P.S. That is an airsoft gun that my son is holding. Our boys like to shoot at targets and such with them, around the property, but we are careful to teach respect for any sort of weapon, and also, for life. The best hunters are those who deeply revere life. Killing is not a sport. Just to clarify.

all the little secrets of the prairie

One of my favorite things about the prairie is all of its little secrets. You can look out at its panorama and fail to really see it. At first glance, it can seem kind of boring and not as lush as other places. But if you look closely, and even get down on the ground on your hands and knees and really look, it is amazing to realize the prairie is teeming with life.

Tiny wildflowers and succulents, a myriad of birds calling and singing and flying from tree to tree, trees slowly coming into bloom, rabbits and coyotes and beetles and worms. There is so much happening here, and so many lessons to learn about life, seasons, diversity, and the interconnectedness of everything. There is so much beauty here, some of it huge, much of it tiny.

My life is like that too. Sometimes I can look at a season or relationship and see with eyes of not enough. I can rush through the day without stopping to cultivate gratitude, hope, wisdom, or joy. It’s when I slow down and actually savor the moments and notice the details that I find a symphony of loveliness everywhere I look.

This weekend we planted raspberry canes, tomatoes, spinach, peppers, onions, cosmos and globe flowers. I still have so much to plant. We will be out in the garden working all week, every spare minute that we can. We started tearing the privacy fence down, and clearing out the overgrown raised beds.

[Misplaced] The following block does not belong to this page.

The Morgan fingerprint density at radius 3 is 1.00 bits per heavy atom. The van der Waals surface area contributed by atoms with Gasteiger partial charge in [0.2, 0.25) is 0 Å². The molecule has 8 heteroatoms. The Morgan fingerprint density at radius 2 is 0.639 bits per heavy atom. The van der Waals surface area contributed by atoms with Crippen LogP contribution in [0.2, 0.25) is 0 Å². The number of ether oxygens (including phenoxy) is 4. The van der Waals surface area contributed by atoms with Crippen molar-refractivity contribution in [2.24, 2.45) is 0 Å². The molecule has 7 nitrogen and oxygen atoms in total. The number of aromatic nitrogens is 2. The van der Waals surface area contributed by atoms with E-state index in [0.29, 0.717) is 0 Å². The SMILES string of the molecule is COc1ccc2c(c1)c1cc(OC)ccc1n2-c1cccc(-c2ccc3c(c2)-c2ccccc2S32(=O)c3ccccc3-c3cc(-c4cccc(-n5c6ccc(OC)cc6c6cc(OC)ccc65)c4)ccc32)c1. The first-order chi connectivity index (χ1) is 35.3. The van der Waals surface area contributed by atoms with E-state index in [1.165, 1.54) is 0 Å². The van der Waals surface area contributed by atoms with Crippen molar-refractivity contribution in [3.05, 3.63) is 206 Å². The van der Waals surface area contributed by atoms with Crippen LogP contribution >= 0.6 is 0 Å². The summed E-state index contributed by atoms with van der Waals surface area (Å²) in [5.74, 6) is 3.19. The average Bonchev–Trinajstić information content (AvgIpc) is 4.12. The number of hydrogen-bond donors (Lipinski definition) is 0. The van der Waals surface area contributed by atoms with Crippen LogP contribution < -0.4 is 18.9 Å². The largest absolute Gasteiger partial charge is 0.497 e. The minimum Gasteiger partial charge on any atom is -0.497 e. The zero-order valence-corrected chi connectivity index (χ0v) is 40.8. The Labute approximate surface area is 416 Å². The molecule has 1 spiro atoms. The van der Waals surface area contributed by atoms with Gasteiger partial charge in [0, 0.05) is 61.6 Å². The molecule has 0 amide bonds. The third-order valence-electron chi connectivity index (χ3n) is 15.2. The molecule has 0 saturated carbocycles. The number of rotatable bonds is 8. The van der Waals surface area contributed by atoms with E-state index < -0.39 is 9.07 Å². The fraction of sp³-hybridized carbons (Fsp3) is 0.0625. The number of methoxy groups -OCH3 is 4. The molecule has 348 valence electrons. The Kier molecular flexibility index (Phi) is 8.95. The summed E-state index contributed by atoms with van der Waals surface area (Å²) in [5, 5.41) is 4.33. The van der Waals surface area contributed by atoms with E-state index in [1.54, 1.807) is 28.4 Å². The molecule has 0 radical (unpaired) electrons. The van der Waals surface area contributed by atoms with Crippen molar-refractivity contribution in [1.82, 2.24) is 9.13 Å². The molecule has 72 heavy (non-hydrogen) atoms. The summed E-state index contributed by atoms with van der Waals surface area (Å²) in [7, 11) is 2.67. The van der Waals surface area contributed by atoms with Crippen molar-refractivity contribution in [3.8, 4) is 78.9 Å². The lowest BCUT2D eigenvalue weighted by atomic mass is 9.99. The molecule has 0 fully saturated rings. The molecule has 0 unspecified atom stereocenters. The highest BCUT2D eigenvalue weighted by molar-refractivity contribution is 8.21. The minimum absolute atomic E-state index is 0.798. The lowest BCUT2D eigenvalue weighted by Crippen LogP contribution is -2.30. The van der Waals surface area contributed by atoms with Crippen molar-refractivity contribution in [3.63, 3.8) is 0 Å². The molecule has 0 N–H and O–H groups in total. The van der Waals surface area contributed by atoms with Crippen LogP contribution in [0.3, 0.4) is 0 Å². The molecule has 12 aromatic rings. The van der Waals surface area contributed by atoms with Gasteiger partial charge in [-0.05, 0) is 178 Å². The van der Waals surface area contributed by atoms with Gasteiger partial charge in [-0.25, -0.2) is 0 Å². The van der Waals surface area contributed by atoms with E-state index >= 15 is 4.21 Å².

The apple trees are blossoming. I have been watering them, and I top-dressed both with a bag of compost each, for a slow nitrogen drip all season. I noticed some big, fat bumblebees buzzing around today when I was out for a walk. Maybe they will come and visit my apple trees soon, and pollinate their blossoms.

The hens are laying daily now, and they love foraging for bugs in the afternoons. We have a couple of retaining walls on the property, built of big stones. I walked outside yesterday just in time to see a hen jump off of the wall onto the ground several feet below. She sort of flapped her wings, gave a panicked squawk mid-fall, and landed in a flurry of feathers, almost tipping over as she fought for balance. Then she stood up very tall, looked around to see if any of the other girls had noticed, flapped her wings a few times, and marched off into a tall shrub to scratch and hunt for bugs.

spring is (slowly) creeping in

The weather this week was indecisive. It started out warm and friendly, with the strong hint of spring in the air, and then twice, unexpectedly, and on days that started bright and sunny and replete with birdsong, it suddenly snowed!

I can’t say it wasn’t beautiful, seeing the whole world again frosted over with a thick layer of crystals. Perhaps it was more beautiful because of impending spring – it is only a matter of days now.